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Thursday, Sept. 12, 2013 03:09 pm

Why Democrats will rule Illinois for the next 40 years

James Carville’s book, 40 More Years: How the Democrats will Rule the Next Generation, was probably written with Illinois in mind. After Gov. Dan Walker left office in 1977 Republicans would dominate Illinois politics for the next 26 years. It wasn’t until the mid-1990s that Democrats started to make a comeback in Illinois, taking control of the Illinois House of Representatives in 1994. Rod Blagojevich solidified that comeback with his election as governor in 2003, and in 2012 Illinois Democrats won a veto-proof majority in the legislature. Following the 2010 U.S. census Illinois Democrats redrew the congressional districts in their favor, which essentially guaranteed a Democratic majority for at least the next 10 years. Illinois Republicans appear to be headed into an unprecedented era of political obscurity, facilitated by a failed ideology, topped only by a remarkable inability to be flexible and embrace change.

Republicans in the legislature have supported drug testing for welfare recipients, requiring I.D. to vote, cuts to education, cuts to low-income housing and cuts to foster care. These are examples of proposals that are deeply unpopular with Illinois voters. Another example of the party’s inability to embrace change came on the heels of the gay marriage debate, when all but one Senate Republican voting against passage. Republicans are operating off of a Ronald Regan brand of conservative ideology which in the 80s and 90s produced great results, but it’s a brand that is failing the test of time in 2013.

Party infighting is another obstacle for the Illinois GOP. Early this year Pat Brady resigned as chairman of the Illinois GOP because of his position in favor of marriage equality, which some deemed as a break in party ideology. When Pat Brady came out in support for gay marriage it infuriated the more conservative faction of the party, and it triggered a failed attempt to oust him from the position. Even Republican U.S. Senator Mark Kirk is under fire from some of the more conservative members of his party because of his support for same-sex marriage and reasonable gun control legislation.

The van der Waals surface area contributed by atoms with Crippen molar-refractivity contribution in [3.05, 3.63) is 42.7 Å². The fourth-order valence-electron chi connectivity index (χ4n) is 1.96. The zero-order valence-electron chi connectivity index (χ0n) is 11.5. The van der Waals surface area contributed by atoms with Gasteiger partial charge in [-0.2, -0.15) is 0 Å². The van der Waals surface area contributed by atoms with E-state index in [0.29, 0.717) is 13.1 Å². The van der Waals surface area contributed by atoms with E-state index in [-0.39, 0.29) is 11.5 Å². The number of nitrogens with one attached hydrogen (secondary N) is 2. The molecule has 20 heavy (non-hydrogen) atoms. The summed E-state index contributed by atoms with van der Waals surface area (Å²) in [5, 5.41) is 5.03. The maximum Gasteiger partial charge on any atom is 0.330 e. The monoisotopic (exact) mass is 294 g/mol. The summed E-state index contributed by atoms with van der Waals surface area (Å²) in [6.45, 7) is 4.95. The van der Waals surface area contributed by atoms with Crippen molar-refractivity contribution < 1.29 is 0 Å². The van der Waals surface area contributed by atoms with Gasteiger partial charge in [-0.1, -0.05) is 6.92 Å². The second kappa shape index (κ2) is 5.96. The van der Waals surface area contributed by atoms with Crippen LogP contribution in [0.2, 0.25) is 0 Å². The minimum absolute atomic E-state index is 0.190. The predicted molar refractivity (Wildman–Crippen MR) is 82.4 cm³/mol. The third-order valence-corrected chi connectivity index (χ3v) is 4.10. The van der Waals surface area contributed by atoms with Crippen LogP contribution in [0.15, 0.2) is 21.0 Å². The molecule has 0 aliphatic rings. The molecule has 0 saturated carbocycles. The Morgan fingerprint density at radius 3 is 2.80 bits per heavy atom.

Illinois Republicans risk remaining in the “super-minority” if they fail to adopt a more moderate stance on social issues, and hold at bay their affinity for drastic cuts to government spending. The indication is that they will not embrace a more moderate position, because the people who are speaking the loudest are the far right wing of the party. Moderates who choose to speak up publicly run the risk of alienating the party faithful. Democrats will be wise not to aid the Republicans in their desires to regain control of the state legislature. With the incarceration of Gov. Rod Blagojevich, the misdeeds of former Congressman Jesse Jackson Jr, and the federal indictment of Representative Derrick Smith, Democrats risk leaving the impression that they are unable to properly police their members, which will have consequences in future elections. Illinois Republicans have seven years to fix the party, and unify the different factions before the 2020 U.S. Census. If by 2020 there is still party infighting and a refusal to adopt a more moderate brand of conservatism, Illinois Republicans will all but guarantee the next 20 years to be dominated by Illinois Democrats. As long as Republicans are a bane to their own existence, Illinois Democrats will be free of a competitive opposition party for, if you agree with James Carville, 40 years.

Adonnis Shaw of Jacksonville is Ward 1 alderman on the Jacksonville City Council, and can be contacted at aldermanshaw@yahoo.com.
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